26.c Determine whether conclusions and generalizations can be made about a population based on a sample.
26.d Use data from a random sample to draw inferences about a population with an unknown characteristic of interest, generating multiple samples to gauge variation and make predictions or conclusions about the population.
26.e Informally explain situations in which statistical bias may exist.
Make inferences from an informal comparison of two populations.
27 Informally assess the degree of visual overlap of two numerical data distributions with similar variabilities, measuring the difference between the centers by expressing it as a multiple of a measure of variability.
28 Make informal comparative inferences about two populations using measures of center and variability and/or mean absolute deviation in context.
29 Use a number between 0 and 1 to represent the probability of a chance event occurring, explaining that larger numbers indicate greater likelihood of the event occurring, while a number near zero indicates an unlikely event.
30 Define and develop a probability model, including models that may or may not be uniform, where uniform models assign equal probability to all outcomes and non-uniform models involve events that are not equally likely.
30.a Collect and use data to predict probabilities of events.
30.b Compare probabilities from a model to observe frequencies, explaining possible sources of discrepancy.
32 Find probabilities of simple and compound events through experimentation or simulation and by analyzing the sample space, representing the probabilities as percents, decimals, or fractions.
32.a Represent sample spaces for compound events using methods such as organized lists, tables, and tree diagrams, and determine the probability of an event by finding the fraction of outcomes in the sample space for which the compound event occurred.
34 Construct geometric shapes (freehand, using a ruler and a protractor, and using technology) given measurement constraints with an emphasis on constructing triangles from three measures of angles or sides, noticing when the conditions determine a unique triangle, more than one triangle, or no triangle.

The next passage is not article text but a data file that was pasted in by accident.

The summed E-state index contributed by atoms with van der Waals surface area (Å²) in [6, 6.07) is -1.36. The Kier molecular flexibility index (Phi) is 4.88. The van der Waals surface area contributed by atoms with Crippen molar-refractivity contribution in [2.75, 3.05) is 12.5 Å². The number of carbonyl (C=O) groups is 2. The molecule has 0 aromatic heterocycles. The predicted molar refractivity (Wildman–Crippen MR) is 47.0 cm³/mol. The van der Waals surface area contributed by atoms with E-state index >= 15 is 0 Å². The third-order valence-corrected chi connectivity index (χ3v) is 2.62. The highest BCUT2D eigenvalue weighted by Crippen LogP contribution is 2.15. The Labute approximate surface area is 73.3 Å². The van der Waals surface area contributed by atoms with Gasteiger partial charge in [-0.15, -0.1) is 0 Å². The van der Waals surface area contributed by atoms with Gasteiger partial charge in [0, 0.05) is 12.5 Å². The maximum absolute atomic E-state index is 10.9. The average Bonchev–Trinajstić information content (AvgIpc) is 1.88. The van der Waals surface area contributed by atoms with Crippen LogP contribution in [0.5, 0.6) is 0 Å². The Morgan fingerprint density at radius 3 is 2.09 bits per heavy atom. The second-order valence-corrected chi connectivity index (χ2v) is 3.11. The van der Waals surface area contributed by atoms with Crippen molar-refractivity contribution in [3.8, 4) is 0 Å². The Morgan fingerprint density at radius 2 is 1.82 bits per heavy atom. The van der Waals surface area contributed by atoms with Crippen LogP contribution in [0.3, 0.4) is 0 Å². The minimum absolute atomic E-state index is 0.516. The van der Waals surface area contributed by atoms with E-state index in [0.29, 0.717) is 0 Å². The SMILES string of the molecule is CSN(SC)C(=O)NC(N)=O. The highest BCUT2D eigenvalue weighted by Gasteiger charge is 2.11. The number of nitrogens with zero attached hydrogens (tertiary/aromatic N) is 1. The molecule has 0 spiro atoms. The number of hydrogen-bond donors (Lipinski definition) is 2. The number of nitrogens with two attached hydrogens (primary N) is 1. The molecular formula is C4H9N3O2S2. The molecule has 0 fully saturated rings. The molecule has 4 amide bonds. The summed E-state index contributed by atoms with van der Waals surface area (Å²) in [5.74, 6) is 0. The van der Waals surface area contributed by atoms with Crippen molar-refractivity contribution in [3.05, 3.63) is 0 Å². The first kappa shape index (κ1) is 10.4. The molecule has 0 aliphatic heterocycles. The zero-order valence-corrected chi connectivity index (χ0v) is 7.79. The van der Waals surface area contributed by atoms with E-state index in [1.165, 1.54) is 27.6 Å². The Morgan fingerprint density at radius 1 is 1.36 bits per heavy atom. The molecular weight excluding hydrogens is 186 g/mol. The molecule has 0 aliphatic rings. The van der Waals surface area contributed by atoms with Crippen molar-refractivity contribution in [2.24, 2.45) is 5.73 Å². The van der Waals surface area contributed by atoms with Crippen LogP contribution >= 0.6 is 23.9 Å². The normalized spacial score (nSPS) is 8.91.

39 Solve real-world and mathematical problems involving area, volume, and surface area of two- and three- dimensional objects composed of triangles, quadrilaterals, polygons, cubes, and right rectangular prisms.
40 Informally derive the formulas for the volume of cones and spheres by experimentally comparing the volumes of cones and spheres with the same radius and height to a cylinder with the same dimensions.
41 Use formulas to calculate the volumes of three-dimensional figures to solve real-world problems.
Understand congruence and similarity using physical models or technology.
42 Verify experimentally the properties of rigid motions (rotations, reflections, and translations): lines are taken to lines, and line segments are taken to line segments of the same length; angles are taken to angles of the same measure; and parallel lines are taken to parallel lines.
42.a Given a pair of two-dimensional figures, determine if a series of rigid motions maps one figure onto the other, recognizing that if such a sequence exists the figures are congruent; describe the transformation sequence that verifies a congruence relationship.
44 Given a pair of two-dimensional figures, determine if a series of dilations and rigid motions maps one figure onto the other, recognizing that if such a sequence exists the figures are similar; describe the transformation sequence that exhibits the similarity between them.